Wednesday, Jul 8, 2020
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Some in tourism sector still have concerns about reopening


n the eve of the country’s borders reopening after having been closed since March due to COVID-19, some Bahamians are eager, yet concerned, to see the tourism industry make its recovery.

Angelo Dean, 40, said, “I think it’s a good idea to reopen the country but we must take proper measures to ensure the safety of the [people].

“The island reopening will be good [as] everyone was impacted by tourism shutting down in one way or the other. It slowed the whole country down, so, even if you were an essential worker, just the wait on gas, food and other business being closed, it affected us all.”

Cheryl Cambridge, owner of Cheryl’s Bahamas Taxi and Tours, also stressed the need for safety in reopening, but said she is excited, as most of her clients were tourists.

Cambridge, whose taxi service has been in operation for decades, said, “We’re prepared for whenever, to make sure the customer’s safe and, most of all, our drivers are safe.

“We did our [Ministry of Tourism] compliance [course] and the greeters at the airport were properly trained that whenever a customer comes out, each one of them will be sprayed with disinfectant.”

She said her taxis will each be carrying sanitizing equipment and extra masks to provide to guests if needed.

Although the Ministry of Tourism has projected a slow uptick in tourism, Cambridge anticipates high demand as of tomorrow, noting that she’s already had quite a number of bookings from past guests who said they are happy to be returning.

Cambridge voiced concern, however, about the tourism industry being forced to close again if Bahamians in general do not take the health protocols seriously.

“A lot of people, they are not listening [to health guidelines],” Cambridge said.

“As we drive around, you could see a lot of people not wearing [masks]. If we don’t take this thing serious, we will have to close down again.”

She noted the recent spike in COVID-19 cases in some U.S. states, which has some people concerned about whether the reopening of the borders should proceed as planned, but cautioned that The Bahamas should avoid experiencing such a surge that would cause the government to undo lifted restrictions.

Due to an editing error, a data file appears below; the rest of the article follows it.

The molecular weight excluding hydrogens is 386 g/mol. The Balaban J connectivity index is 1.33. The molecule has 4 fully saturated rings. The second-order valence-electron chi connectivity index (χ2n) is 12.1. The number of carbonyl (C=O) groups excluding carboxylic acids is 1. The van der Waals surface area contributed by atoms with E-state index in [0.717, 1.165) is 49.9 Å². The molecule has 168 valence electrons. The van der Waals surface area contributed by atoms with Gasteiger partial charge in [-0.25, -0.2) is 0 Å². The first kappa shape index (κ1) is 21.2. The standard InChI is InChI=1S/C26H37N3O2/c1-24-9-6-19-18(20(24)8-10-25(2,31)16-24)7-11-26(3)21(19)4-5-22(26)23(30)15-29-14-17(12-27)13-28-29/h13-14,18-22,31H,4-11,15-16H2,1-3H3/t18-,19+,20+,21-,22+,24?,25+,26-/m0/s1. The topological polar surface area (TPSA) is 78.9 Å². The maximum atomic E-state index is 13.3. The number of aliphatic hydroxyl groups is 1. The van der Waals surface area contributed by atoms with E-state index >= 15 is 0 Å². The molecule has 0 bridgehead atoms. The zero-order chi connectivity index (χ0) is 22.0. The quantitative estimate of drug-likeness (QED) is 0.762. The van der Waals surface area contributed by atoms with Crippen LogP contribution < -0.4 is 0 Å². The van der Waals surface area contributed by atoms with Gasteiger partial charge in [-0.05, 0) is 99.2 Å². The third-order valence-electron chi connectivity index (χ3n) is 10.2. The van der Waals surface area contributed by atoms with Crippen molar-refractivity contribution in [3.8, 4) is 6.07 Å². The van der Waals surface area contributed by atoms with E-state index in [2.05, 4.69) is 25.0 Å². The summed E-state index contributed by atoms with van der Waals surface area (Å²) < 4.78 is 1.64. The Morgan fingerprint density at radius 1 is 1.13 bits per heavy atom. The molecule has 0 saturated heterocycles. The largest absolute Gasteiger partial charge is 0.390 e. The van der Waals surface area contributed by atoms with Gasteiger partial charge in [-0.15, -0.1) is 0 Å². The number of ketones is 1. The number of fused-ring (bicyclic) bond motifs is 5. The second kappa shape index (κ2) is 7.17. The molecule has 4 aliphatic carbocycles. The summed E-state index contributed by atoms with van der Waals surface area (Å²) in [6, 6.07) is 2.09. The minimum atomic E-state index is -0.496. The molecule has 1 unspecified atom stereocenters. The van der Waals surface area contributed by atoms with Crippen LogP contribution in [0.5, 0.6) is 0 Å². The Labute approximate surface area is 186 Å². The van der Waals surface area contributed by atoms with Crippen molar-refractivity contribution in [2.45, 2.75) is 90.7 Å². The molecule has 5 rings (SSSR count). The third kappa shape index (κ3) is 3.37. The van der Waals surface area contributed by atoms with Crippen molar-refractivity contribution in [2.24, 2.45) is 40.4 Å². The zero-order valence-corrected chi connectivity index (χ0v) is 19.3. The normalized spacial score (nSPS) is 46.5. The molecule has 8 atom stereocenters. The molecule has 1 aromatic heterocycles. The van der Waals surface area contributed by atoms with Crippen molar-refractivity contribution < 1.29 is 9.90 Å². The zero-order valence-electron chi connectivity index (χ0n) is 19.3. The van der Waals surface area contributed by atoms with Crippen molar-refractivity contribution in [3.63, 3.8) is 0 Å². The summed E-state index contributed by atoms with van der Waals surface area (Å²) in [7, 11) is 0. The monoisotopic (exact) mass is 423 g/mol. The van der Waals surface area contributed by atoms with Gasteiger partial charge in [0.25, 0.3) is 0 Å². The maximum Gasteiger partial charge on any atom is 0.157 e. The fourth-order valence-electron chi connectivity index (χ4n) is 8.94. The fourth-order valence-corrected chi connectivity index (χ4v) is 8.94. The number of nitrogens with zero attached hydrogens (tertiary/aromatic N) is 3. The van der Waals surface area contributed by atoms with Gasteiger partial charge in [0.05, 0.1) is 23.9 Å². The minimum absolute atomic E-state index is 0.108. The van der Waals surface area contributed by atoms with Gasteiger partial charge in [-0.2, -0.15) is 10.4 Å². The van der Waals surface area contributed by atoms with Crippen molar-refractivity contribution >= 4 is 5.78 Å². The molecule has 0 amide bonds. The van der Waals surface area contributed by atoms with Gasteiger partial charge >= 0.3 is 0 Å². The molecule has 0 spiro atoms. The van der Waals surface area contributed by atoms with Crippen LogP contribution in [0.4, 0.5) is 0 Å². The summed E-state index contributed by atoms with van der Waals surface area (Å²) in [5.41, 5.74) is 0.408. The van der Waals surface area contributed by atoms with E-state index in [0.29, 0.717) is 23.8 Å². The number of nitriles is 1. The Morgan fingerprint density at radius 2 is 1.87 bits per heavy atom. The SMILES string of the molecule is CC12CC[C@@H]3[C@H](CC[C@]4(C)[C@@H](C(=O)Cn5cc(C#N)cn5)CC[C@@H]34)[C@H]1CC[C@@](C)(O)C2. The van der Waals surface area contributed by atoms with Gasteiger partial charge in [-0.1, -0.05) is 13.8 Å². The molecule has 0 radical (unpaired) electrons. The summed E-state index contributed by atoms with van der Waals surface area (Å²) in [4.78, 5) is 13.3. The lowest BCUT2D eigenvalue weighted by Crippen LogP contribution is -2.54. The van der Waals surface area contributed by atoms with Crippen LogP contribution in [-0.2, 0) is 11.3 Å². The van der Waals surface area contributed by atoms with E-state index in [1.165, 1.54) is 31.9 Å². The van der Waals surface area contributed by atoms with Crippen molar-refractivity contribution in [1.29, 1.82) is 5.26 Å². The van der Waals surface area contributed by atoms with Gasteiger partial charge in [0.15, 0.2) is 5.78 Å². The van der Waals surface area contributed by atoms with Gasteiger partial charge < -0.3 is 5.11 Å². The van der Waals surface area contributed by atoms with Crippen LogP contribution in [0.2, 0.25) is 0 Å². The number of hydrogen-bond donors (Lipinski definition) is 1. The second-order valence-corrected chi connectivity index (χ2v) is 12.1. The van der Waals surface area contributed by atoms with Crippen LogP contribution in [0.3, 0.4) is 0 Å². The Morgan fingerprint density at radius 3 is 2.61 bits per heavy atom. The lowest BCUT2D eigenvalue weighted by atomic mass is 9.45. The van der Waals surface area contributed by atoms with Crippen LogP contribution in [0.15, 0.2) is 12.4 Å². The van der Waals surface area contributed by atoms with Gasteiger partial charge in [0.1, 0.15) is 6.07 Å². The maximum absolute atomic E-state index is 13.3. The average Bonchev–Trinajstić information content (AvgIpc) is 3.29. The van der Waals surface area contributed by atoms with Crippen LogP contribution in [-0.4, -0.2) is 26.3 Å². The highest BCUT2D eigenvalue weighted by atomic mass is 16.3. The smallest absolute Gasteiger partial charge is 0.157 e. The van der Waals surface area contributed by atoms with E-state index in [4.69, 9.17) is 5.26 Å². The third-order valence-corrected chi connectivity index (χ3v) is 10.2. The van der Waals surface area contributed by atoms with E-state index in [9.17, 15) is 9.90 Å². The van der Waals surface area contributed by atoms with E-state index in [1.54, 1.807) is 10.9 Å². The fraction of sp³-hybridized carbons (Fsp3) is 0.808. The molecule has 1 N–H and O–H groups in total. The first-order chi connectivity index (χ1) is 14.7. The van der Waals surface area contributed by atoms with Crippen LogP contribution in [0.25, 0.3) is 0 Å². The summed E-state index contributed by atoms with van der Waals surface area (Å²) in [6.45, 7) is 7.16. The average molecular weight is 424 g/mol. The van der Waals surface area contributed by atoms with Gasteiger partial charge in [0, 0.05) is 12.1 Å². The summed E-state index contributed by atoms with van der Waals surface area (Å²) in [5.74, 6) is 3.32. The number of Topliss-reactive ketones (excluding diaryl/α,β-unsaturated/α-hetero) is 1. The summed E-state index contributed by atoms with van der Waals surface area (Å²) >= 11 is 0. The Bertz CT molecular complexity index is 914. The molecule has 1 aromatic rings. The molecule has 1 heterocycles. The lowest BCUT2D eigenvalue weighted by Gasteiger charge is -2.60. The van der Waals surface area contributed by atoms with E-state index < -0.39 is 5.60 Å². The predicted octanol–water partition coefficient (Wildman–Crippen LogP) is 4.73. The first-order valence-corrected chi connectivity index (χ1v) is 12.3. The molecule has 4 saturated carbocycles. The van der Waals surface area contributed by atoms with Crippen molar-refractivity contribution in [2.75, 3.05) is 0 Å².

“It would be detrimental for the whole, entire Bahamas,” Cambridge continued.

“See, we can’t let a few rotten apples spoil the bunch. Like the prime minister says, we have to be careful and listen; adhere to the law.”

She added, “If we would be serious like how I’m being serious with the whole staff, then I think we will make it. But if we don’t be serious, we’re not going to make it.”

But Ian Williams, 23, said he was hoping that the pandemic would have spurred a change from tourism being the country’s primary industry.

“Well, you know that’s the country’s bread and butter, but I would have hoped that throughout the COVID pandemic, that would have taught the country not to be as heavily dependent on one sector,” he said.

“But it seems as though the government is still going to follow suit into that trap and putting tourism as the platform of all of our revenues, sad to say.

“But, moving forward, I hope that proper protocols and measures are taken in place to help reduce the spread of COVID-19 and that the government wasn’t just in a haste to open up the economy to get a few dollars to help with this slow period or economic decline that we are currently experiencing, and will be experiencing for the next year or so.”

Williams added: “So, I don’t know. I have mixed feelings on it. I’m happy that the economy is opening for international travel [but], still, there’s a lot of uncertainty.”

The borders are set to reopen tomorrow as the Ministry of Tourism moves into its second phase of reopening.

The government has specified that all incoming travelers, including tourists, must present proof of an approved negative COVID-19 test to enter the country, in an effort to mitigate the risk of a second COVID-19 wave in country.

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